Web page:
Caribbean English

Introduction

The Anglophone Caribbean (the 19 territories where English is an official language) is home to around six million people, most of whom speak a variety of Creole as a first language and acquire Standard British English in the formal education system. Standard British English in the Caribbean is mainly used in writing and formal contexts, while Creole varieties are preferred in speech and informal situations. However, in actual communication language choices are not so clear-cut: they have often been described as a continuum from Creole to more standard varieties.

Excerpt taken from the OED blog post, ‘An introduction to Caribbean English’ which explores the history and current status of English in the Caribbean, and the vocabulary of this variety of English

Caribbean English words recently recorded in the OED

Explore the full list of Caribbean English terms most recently added to the OED.

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Use the submissions form below to suggest a Caribbean English term for inclusion in the OED:

World English

  • E.g. Philippine English, Hong Kong English, Ugandan English
  • e.g. bammy, skinship, bunny hug
  • e.g. an informal social gathering, a street vendor
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Caribbean English editors and consultants

The OED works in partnership with external experts from or in the Caribbean to ensure that our entries for Caribbean English draw from local knowledge and expertise and reflect the everyday reality and distinctive identity of the Caribbean English-speaking community.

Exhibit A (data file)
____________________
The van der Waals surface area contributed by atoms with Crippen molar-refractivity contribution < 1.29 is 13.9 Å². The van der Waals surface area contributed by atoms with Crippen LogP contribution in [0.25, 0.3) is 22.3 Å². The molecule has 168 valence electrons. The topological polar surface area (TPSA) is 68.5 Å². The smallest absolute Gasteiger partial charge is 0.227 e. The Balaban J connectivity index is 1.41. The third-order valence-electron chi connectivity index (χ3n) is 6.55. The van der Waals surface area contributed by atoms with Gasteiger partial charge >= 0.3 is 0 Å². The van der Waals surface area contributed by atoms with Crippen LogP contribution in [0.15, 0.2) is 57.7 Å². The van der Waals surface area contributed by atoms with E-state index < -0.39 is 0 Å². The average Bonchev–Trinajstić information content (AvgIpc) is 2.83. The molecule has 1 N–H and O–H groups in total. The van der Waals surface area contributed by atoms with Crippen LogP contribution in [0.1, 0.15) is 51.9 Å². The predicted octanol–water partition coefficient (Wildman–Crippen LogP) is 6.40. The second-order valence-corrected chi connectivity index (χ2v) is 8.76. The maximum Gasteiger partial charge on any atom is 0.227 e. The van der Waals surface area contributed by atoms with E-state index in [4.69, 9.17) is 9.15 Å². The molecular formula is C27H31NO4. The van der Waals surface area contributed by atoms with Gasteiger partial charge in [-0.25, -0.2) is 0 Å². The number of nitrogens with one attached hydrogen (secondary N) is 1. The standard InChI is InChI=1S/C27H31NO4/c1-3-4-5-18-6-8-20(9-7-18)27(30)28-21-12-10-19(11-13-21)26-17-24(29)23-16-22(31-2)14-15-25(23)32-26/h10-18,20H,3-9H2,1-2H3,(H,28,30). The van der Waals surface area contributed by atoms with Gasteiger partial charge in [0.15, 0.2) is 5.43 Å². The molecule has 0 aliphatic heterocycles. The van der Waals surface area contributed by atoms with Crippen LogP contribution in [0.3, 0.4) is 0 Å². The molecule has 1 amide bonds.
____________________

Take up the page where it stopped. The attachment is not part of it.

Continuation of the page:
Caribbean English pronunciation

You can find more information on pronunciation in the OED here.

Caribbean English resources: from the OED blog

Steups (1952) is an onomatopoeic representation of a very typical Caribbean reaction—sucking air and saliva through the teeth to express contempt, disapproval, or annoyance. To make such a sound is to suck or to kiss one’s teeth, and kiss my teeth is now such a widespread expression of disdain that it is often abbreviated to simply kmt on social media, as in this exasperated tweet quoted by the OED entry: ‘Sometimes ah jus seh ‘cha’ an kiss mi teet. Kmt’. There has even been some campaigning online for a steups emoji to be created. This has not happened yet, but at least steups and kissing teeth are covered in both the DCEU and the OED—forever a part of the Caribbean’s lasting legacy on the English lexicon.

Excerpt from ‘A carnival of words: Caribbean English in the OED September 2021 update’ blog post

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